I'm getting quite radical on not attending meetings, not reading CC mails etc. do the same. It works if you can stand some strange views...

16-Mar-2008 12:18:13
I was just saying that "If powerpoint were a programming language, more people would be able to walk on water", and a friend pointed me to this page. And I agree with you, because when I'm in that mood, i usually say:

Judge a man by his actions rather than his word.

Greg Schofield
16-Mar-2008 15:02:04
"While it is true I live in the philosophic zone to develop new ideas and concepts, I do not write much about that part of my life."

There are two aspects to this: 1) the personal musings and speculations absolutely necessary to innovative development [thought before action for self].

2) The exposition of underlying ideas clearly stated so that others can follow what has happened [thought making action clear to others].

There remains a problem for REBOL in department 2. It is not necessarily Carl's responsibility, but it takes a good deal of conceptual knowledge to make clear and simple complex things, without also becoming misleading.

REBOL does things differently, so differently that it is frankly, in many aspects, mysterious. Getting a bit of script working is one thing, and easy, but understanding what is going on and how it is doing things is very confusing, at least for me.

Yes, as I code more that will clarify.

But if REBOL is to be successful as it deserves, it cannot rely on experienced programmers and semi-professional scriptors to take it up. It needs to be the language of choice for complete novices.

Even a sleight acquaintance with command/function languages becomes misleading (at least to my mind) when approaching REBOL, it seems more of an active array (I am not sure that even makes sense), or a pointer language (probably even more off the mark).

At a very basic level REBOL differs from anything else I have used, and I am completely in the dark to where the difference actually lies.

Making REBOL easy to master (rather than just learn bit by bit) requires a clear conceptual approach to the exposition of the language. This sort of philosophizing is very much needed.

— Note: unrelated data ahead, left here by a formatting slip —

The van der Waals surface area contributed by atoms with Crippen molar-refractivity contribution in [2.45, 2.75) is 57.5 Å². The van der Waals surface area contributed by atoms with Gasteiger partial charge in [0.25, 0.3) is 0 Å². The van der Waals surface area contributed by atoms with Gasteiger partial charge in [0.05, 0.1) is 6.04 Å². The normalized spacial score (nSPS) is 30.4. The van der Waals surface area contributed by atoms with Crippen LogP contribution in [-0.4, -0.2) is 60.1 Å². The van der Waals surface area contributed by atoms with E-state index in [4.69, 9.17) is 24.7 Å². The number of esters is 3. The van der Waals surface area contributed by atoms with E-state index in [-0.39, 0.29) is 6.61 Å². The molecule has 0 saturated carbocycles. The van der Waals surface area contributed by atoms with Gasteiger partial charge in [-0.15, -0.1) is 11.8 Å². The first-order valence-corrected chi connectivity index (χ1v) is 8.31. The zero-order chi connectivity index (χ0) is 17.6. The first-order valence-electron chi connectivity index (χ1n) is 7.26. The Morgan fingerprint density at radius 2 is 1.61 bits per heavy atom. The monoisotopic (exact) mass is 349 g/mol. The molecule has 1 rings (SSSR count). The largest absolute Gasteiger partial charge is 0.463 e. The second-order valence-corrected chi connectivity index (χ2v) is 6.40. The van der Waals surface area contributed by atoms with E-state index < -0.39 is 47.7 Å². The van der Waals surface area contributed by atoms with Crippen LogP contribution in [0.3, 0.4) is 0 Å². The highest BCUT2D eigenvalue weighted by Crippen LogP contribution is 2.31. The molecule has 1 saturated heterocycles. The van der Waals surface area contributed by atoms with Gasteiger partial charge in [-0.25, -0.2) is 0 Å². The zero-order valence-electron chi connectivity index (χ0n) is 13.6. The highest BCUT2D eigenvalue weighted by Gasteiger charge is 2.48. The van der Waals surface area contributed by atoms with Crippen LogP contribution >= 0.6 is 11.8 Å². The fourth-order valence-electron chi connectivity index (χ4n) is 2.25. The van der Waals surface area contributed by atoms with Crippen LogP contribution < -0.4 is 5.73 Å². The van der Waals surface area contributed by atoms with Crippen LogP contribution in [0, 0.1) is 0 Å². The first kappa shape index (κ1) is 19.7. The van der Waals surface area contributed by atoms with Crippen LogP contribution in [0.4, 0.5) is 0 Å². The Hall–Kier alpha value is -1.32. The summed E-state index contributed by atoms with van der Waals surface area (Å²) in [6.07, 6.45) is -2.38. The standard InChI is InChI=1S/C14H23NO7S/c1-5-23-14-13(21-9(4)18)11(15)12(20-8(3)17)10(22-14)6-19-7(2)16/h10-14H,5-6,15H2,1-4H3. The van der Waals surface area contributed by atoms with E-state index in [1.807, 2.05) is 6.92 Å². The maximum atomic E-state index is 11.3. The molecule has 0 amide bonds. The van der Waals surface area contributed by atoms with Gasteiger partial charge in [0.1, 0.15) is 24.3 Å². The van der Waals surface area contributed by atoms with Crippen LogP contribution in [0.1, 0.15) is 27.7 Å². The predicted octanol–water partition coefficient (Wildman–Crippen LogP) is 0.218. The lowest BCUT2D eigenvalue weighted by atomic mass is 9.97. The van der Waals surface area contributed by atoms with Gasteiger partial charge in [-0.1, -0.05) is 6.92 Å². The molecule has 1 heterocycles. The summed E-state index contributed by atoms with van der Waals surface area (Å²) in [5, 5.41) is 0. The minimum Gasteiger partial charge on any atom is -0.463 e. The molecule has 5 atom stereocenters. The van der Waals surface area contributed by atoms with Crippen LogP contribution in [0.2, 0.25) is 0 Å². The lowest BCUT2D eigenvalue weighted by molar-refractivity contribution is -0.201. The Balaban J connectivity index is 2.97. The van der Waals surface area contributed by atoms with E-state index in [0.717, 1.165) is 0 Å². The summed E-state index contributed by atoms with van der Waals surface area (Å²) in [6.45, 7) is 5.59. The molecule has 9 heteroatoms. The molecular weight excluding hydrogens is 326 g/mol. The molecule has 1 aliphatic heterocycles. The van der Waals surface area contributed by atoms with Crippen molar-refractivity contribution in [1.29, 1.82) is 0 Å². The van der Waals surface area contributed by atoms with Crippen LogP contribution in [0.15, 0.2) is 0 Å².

Sorry for the long post, but to use one simple example that still confuses me, is VID, I understand it to be dialect (no problem), that is invoked by function calls even less of a problem). But how? And where? And how does such a dialect call the actual graphic functions?

This may be easily explained, I have probably missed some clear explanation and I am not asking for a technical explanation. What I am missing is a clear concept of the language as REBOL instead of understanding parts of the language by reference to things more familiar which can be very misleading.

The other thing is that requires, not more graphic explanation, even less powerpoint slides, it requires some carefully chosen words, abstract but also precise - something that will be no easy thing to create.

Ideally it should be so clear that complete novices will read it and say to themselves "Ah so that is how scripting works" [Notice I said scripting and not REBOL].

17-Mar-2008 17:16:26
I agree with you. You've got the doers, and the look gooders. Wozniak was the doer, and Jobs the look gooder. Unfortunately corporations seem to be run by the look gooders rather than by the doers. The doers achieve recognition by their creations, the look gooders achieve recognition in meetings. People want software that works, not powerpoint presentations... or people that fall off the stage trying to ride in on a motorcycle.
Carl Read
18-Mar-2008 0:04:46
Yes, it's important to actually create something, as apposed to just talk. However, having created, you then need to convince the world why they need your creation. That's when the philosophizing is needed. And if you don't do it, others will, and so your baby will be defined by others. A recent example from the article here...

"The obvious thing to do is to create a dense programming language that server and client understand. This has been done a few times (Rebol comes to mind), but the purveyors all want to 'own' that network. The marketplace has rightly rejected that."